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Test Your Knowledge of Information Theory

By Jeffrey Shallit

Posted: January 11, 2009

Creationists think information theory poses a serious challenge to modern evolutionary biology -- but that only goes to show that creationists are as ignorant of information theory as they are of biology.

Whenever a creationist brings up this argument, insist that they answer the following five questions. All five questions are based on the Kolmogorov interpretation of information theory. I like this version of information theory because (a) it does not depend on any hypothesized probability distribution (a frequent refuge of scoundrels) (b) the answers about how information can change when a string is changed are unambiguous and agreed upon by all mathematicians, allowing less wiggle room to weasel out of the inevitable conclusions, and (c) it applies to discrete strings of symbols and hence corresponds well with DNA.

All five questions are completely elementary, and I ask these questions in an introduction to the theory of Kolmogorov information for undergraduates at Waterloo. My undergraduates can nearly always answer these questions correctly, but creationists usually cannot.

Q1: Can information be created by gene duplication or polyploidy? More specifically, if x is a string of symbols, is it possible for xx to contain more information than x?

Q2: Can information be created by point mutations? More specifically, if xay is a string of symbols, is it possible that xby contains significantly more information? Here a, b are distinct symbols, and x, y are strings.

Q3: Can information be created by deletion? More specifically, if xyz is a string of symbols, is it possible that xz contains signficantly more information?

Q4: Can information be created by random rearrangement? More specifically, if x is a string of symbols, is it possible that some permutation of x contains significantly more information?

Q5. Can information be created by recombination? More specifically, let x and y be strings of the same length, and let s(x, y) be any single string obtained by "shuffling" x and y together. Here I do not mean what is sometimes called "perfect shuffle", but rather a possibly imperfect shuffle where x and y both appear left-to-right in s(x, y) , but not necessarily contiguously. For example, a perfect shuffle of 0000 and 1111 gives 01010101, and one possible non-perfect shuffle of 0000 and 1111 is 01101100. Can an imperfect shuffle of two strings have more information than the sum of the information in each string?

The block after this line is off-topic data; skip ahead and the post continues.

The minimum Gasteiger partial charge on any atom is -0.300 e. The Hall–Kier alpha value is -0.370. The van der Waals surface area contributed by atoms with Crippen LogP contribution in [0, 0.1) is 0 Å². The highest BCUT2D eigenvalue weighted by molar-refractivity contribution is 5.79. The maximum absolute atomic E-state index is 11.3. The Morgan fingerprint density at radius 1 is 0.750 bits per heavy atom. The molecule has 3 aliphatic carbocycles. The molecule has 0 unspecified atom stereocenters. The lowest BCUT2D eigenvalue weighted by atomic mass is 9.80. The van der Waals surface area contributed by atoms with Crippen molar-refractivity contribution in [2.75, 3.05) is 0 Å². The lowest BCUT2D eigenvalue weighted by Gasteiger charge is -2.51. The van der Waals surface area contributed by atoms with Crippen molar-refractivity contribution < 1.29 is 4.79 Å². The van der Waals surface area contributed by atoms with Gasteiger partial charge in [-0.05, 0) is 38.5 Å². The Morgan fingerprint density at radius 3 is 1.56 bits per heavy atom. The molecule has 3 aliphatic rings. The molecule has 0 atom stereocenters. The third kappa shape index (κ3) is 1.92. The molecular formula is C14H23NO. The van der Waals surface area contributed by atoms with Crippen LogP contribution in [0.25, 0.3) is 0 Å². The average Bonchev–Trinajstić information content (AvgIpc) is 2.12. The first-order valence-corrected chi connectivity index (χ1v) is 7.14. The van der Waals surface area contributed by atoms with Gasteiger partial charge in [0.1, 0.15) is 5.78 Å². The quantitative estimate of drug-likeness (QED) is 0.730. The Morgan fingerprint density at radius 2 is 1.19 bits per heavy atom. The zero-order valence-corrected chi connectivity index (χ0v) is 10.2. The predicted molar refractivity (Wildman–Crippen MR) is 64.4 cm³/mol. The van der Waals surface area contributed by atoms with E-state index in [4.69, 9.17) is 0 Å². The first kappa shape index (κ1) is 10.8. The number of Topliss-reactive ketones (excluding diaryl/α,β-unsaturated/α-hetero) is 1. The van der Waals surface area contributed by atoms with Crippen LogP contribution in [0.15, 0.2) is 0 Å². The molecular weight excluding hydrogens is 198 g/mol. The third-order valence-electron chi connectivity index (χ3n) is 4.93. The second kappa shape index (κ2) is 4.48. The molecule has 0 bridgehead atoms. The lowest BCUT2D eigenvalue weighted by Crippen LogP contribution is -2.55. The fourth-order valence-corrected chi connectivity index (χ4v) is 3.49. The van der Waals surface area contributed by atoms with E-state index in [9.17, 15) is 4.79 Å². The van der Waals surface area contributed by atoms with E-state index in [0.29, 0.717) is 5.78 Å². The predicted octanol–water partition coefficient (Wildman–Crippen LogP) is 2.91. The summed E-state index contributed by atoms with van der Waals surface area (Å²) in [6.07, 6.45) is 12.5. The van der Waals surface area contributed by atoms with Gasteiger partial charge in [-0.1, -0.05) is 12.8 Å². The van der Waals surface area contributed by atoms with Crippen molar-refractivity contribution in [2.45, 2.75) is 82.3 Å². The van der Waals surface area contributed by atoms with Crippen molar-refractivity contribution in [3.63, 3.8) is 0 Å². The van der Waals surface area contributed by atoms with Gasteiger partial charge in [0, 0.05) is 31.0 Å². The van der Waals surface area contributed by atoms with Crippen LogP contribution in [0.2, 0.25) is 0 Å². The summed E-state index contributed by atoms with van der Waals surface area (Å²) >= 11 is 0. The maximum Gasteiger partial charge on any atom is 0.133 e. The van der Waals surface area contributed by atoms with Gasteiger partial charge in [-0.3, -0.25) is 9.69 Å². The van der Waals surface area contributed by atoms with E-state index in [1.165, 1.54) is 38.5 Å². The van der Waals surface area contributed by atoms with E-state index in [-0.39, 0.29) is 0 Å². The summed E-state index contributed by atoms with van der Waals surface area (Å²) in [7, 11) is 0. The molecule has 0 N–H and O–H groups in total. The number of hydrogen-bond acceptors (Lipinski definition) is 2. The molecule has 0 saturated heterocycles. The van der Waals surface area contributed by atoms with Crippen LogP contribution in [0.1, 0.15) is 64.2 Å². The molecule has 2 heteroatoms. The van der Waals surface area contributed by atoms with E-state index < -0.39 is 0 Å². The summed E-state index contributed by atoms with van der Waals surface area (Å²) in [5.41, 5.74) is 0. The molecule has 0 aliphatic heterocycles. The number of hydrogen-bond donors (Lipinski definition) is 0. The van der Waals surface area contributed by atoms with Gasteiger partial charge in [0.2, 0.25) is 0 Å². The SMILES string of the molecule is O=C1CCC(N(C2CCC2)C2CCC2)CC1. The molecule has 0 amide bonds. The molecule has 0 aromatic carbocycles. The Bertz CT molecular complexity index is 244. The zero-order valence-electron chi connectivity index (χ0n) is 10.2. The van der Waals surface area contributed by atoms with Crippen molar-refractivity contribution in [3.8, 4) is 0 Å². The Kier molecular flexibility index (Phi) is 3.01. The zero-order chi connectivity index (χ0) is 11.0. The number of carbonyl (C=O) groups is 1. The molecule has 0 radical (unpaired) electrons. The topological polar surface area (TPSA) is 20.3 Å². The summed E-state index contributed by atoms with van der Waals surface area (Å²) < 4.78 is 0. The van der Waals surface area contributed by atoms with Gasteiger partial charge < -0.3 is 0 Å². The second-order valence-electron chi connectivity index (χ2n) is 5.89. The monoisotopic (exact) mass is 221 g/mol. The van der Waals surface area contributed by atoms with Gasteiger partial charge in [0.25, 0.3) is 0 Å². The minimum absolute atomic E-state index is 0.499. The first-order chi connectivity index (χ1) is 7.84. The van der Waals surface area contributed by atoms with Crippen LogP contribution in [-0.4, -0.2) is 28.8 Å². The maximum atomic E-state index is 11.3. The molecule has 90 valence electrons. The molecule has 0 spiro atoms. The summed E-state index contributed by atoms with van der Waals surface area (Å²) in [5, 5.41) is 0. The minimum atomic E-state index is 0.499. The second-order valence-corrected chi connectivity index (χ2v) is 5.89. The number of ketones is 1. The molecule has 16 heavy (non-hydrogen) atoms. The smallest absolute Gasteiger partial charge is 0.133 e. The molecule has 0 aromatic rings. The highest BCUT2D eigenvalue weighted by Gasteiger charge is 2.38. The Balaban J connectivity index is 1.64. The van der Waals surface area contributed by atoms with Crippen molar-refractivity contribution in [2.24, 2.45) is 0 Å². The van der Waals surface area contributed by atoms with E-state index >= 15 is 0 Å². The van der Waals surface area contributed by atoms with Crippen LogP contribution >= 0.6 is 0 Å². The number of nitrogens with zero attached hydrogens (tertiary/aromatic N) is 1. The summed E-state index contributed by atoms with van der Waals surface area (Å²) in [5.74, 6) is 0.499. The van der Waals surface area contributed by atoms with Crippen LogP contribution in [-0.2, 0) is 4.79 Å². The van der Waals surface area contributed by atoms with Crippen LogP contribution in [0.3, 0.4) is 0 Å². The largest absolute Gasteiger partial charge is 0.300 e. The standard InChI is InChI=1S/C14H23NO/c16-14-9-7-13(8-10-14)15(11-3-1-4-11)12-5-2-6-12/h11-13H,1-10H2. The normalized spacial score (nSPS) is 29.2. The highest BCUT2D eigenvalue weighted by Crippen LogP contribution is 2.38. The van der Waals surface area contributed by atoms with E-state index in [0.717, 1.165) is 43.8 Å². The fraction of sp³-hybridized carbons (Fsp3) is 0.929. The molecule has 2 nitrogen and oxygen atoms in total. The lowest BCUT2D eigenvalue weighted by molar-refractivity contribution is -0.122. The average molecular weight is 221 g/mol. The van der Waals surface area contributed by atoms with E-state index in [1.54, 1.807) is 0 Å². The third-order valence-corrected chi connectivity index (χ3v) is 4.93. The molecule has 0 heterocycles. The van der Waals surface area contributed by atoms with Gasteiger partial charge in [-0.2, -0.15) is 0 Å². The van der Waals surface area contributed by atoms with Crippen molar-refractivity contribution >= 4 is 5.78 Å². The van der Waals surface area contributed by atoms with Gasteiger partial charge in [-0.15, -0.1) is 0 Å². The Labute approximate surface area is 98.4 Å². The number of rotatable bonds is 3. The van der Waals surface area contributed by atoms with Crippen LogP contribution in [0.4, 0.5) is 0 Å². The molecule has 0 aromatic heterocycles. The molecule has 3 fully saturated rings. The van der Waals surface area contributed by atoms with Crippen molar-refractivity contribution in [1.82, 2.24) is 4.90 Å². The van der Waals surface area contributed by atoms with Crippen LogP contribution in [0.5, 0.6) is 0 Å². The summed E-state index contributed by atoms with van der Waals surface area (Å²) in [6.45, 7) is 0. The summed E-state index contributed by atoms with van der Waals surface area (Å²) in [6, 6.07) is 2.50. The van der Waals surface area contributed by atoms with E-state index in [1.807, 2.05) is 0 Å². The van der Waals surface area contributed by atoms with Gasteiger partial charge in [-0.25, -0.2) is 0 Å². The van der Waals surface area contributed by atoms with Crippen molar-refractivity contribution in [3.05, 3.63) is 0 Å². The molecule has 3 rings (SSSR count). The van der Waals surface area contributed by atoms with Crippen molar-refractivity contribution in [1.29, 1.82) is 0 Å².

The answer to each question is "yes". In fact, for questions Q2-Q5, I can even prove that the given transformation can arbitrarily increase the amount of information in the string, in the sense that there exist strings for which the given transformation increases the complexity by an arbitrarily large multiplicative factor. I won't give the proofs here, because that's part of the challenge: ask your creationist to provide a proof for each of Q1-Q5.

Now I asserted that creationists usually cannot answer these questions correctly, and here is some proof.

Q1. In his book No Free Lunch, William Dembski claimed (p. 129) that "there is no more information in two copies of Shakespeare's Hamlet than in a single copy. This is of course patently obvious, and any formal account of information had better agree." Too bad for him that Kolmogorov complexity is a formal account of information theory, and it does not agree.

Q2. Lee Spetner and the odious Ken Ham are fond of claiming that mutations cannot increase information. And this creationist web page flatly claims that "No mutation has yet been found that increased the genetic information." All of them are wrong in the Kolmogorov model of information.

Q4. R. L. Wysong, in his book The Creation-Evolution Controversy, claimed (p. 109) that "random rearrangements in DNA would result in loss of DNA information". Wrong in the Kolmogorov model.

So, the next time you hear these bogus claims, point them to my challenge, and let the weaselling begin!

Originally posted at Recursivity.